Philosophical Details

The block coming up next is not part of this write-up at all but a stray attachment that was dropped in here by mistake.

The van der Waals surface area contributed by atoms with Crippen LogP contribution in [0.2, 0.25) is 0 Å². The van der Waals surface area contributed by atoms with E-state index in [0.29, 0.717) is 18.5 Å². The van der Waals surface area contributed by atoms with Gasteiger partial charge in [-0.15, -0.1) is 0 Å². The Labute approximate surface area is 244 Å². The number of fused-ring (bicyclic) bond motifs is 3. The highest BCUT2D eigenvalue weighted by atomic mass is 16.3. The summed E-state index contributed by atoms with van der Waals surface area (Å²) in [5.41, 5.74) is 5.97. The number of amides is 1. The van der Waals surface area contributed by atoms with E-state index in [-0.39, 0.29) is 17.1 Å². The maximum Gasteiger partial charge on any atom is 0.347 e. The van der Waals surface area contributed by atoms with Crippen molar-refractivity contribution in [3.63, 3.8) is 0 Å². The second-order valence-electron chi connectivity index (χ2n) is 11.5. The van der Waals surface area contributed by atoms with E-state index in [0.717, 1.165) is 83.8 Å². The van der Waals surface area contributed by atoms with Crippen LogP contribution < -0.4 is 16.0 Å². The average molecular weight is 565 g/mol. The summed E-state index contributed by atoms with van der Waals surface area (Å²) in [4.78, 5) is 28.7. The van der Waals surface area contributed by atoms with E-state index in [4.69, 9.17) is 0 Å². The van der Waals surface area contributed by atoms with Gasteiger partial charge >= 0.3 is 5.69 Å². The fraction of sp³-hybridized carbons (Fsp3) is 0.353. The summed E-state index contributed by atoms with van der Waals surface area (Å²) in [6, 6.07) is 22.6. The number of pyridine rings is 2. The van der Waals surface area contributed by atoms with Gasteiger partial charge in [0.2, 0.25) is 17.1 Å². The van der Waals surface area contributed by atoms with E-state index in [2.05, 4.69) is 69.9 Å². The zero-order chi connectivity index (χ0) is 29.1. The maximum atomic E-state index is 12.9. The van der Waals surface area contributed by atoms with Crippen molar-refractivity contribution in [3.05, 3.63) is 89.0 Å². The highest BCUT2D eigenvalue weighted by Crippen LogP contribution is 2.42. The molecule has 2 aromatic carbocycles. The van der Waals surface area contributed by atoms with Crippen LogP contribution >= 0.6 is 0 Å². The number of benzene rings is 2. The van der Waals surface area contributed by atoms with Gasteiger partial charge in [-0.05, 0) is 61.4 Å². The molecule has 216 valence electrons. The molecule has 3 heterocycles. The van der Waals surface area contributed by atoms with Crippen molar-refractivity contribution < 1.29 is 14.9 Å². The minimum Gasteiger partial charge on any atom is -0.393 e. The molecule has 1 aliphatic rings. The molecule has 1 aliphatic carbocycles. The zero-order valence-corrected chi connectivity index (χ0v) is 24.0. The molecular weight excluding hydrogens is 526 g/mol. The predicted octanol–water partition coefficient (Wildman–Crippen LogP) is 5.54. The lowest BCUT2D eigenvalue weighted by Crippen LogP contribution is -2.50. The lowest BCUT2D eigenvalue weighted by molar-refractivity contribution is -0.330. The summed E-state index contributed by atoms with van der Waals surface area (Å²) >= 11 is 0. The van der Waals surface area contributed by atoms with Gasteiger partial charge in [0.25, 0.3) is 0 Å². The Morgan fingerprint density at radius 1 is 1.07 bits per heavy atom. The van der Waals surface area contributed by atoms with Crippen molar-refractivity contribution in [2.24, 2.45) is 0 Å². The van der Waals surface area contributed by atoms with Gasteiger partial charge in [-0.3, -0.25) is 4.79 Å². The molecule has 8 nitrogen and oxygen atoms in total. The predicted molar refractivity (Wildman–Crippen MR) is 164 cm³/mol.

One of the most influential aspects of Eliot's, Hulme's and Pound's poetry was their reinterpretation of the symbolists' use of the poetic symbol to form new building blocks for modernist poetry. Hulme and Pound referred to their versions of the symbol as the 'image' or 'Image', and in 1912 Pound founded 'imagism', a movement Eliot later called 'the starting-point of modern poetry' (1978: 58). Although Eliot was not in London during the development of imagism, his education in the United States and France introduced him to some of the philosophical ideas that informed it. So it is not entirely surprising that his own version of the symbolists' symbol, which he named 'the objective correlative', has much in common with the Hulmean and Poundian Image. This chapter examines the philosophical ideas behind the Image and the objective correlative, focussing in particular on the influence of the philosophers Henri Bergson and F.H. Bradley.

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